The process of the present invention may be described as follows, with or without reference to the flow diagram of FIG. 2. Step 1—Mercury containing waste is heated to a temperature at least 300° F. (166.7° C.) above the boiling temperature of mercury. Preferably the waste is heated to a temperature at least 400° F. (222.2° C.), and more preferably at least 500° F. (277.8° C.) above the boiling point of mercury. The system of the invention in experimental operation provides an internal oven temperature of about 1200° F. A vapor stream is removed from the oven and transported at elevated temperatures (approximately equal to or at least within 100-200° F. of the oven temperature) to a first cooling unit (with or without intermediate steps, such as the velocity drop box and heating elements) where the temperature of the vapor stream is reduced by at least 200° F. to a temperature which is still above the boiling point of mercury. Preferably the temperature drop in the first cooling unit is at least 300° F., more preferably at least 350° F. to 450° F. The actual temperature drop in the performing apparatus is 500° F., to a temperature of 700° F. from an entering temperature of 1200° F. Condensate is removed from the vapor stream, and the stream is then sent at the first elevated exit temperature of the first cooling unit to a second cooling unit. The second cooling step reduces the temperature of the vapor stream to a second reduce vapor exit temperature by at least 200° F., preferably at least 250 to 300° F., and in actual operation was optimized at about a 400° F. temperature drop to about 300° F. Mercury condensate at a fairly pure level (e.g., >90% by weight) is collected and the vapor stream, at the second reduced, but still elevated exit temperature to a preferred third cooling unit. The third cooling unit reduces the temperature of the vapor stream to less than the boiling point of water, preferably less than 100° F., more preferably less than 75° F., and most preferably below 50° F. The actual preferred temperature during operation is about 40° F. to reduce the vapor pressure of mercury to 2.228×10−4 mm/Hg or less. Further condensate, including some hazardous materials is collected, and the vapor stream is then treated for removal of undesirable wastes. This further removal is by filtration, as by activated (especially Sulfur activated) carbon filters, with preferably two series filtrations performed, which is in turned followed by air scrubbers (e.g., water air scrubbers). These last filters are safety backups to insure that less pollutant may escape the system.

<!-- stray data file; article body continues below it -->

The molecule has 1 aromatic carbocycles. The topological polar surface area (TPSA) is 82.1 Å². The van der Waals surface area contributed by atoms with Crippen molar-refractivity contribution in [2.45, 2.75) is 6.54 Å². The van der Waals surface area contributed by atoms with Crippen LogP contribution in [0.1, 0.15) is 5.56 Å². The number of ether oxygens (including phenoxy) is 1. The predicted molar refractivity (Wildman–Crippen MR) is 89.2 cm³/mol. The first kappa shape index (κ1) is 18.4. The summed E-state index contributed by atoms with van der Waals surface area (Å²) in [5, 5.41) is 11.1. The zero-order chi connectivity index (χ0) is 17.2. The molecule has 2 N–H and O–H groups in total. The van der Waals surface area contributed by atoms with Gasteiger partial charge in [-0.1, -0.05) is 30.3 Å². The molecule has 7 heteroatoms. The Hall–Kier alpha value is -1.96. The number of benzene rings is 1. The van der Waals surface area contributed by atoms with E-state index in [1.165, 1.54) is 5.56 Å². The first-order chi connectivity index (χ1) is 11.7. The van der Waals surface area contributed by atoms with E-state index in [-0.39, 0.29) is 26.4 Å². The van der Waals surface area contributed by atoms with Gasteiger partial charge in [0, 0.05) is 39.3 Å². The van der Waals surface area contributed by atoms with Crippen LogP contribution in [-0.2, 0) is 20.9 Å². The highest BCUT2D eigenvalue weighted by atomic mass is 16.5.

The volume flow of vapor leaving the heating zone and/or entering the first cooling element has been estimated above as about 150 cfm (cubic feet per minute). This amount is based upon the actual size of the equipment used and the gas pressure maintained across the system. With larger equipment, the volumes could always be greater, and conversely smaller with smaller equipment. This volume of gas flow through the system is not uniform in volume. As the air is cooled, the volume of the gas stream (and the rate of flow) diminishes, primarily because of the reduction in temperature and not because of mass removal from the gas stream. In the first cooling system, for example, the gas flow may be reduced by at least 10% by volume (more preferably at least 15% by volume) primarily because of the temperature drop (e.g., 1200° F. to 700° F., which is a drop of about 500° F./1750 absolute degrees, or 28%). In the second cooling element, the temperature drop may be about 400° F. compared to about 1250 degrees absolute or about 30%. The drop in volume would be approximately proportional to the percentage temperature drop. In the third cooling element, the percentage volume drop may be as little as 260/850 or about 30%. The volume flow rate of the vapor stream therefore may drop by at least 40% or even more than 60% when passing from the heating zone until the vapor stream exits the third cooling unit, passing from as much as 1200° F. to less than 60° F. and even to 40° F.
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|U.S. Classification||75/670, 266/148|
|International Classification||C22B7/00, C22B43/00|
|Cooperative Classification||Y02P10/214, C22B43/00, C22B7/001|
|European Classification||C22B7/00B, C22B43/00|
|Mar 18, 1997||AS||Assignment|
Owner name: MERCURY WASTE SOLUTIONS, INC., MINNESOTA
Free format text: ASSIGNMENT OF ASSIGNORS INTEREST;ASSIGNORS:EDLUND, MARK;CORNWELL, JAMES R.;RUSH, STEVEN A.;REEL/FRAME:008458/0317;SIGNING DATES FROM 19970129 TO 19970315
|Jan 9, 2006||FPAY||Fee payment|
Year of fee payment: 4
|Jan 11, 2010||FPAY||Fee payment|
Year of fee payment: 8
|Feb 14, 2014||REMI||Maintenance fee reminder mailed|
|Jul 9, 2014||LAPS||Lapse for failure to pay maintenance fees|
|Aug 26, 2014||FP||Expired due to failure to pay maintenance fee|
Effective date: 20140709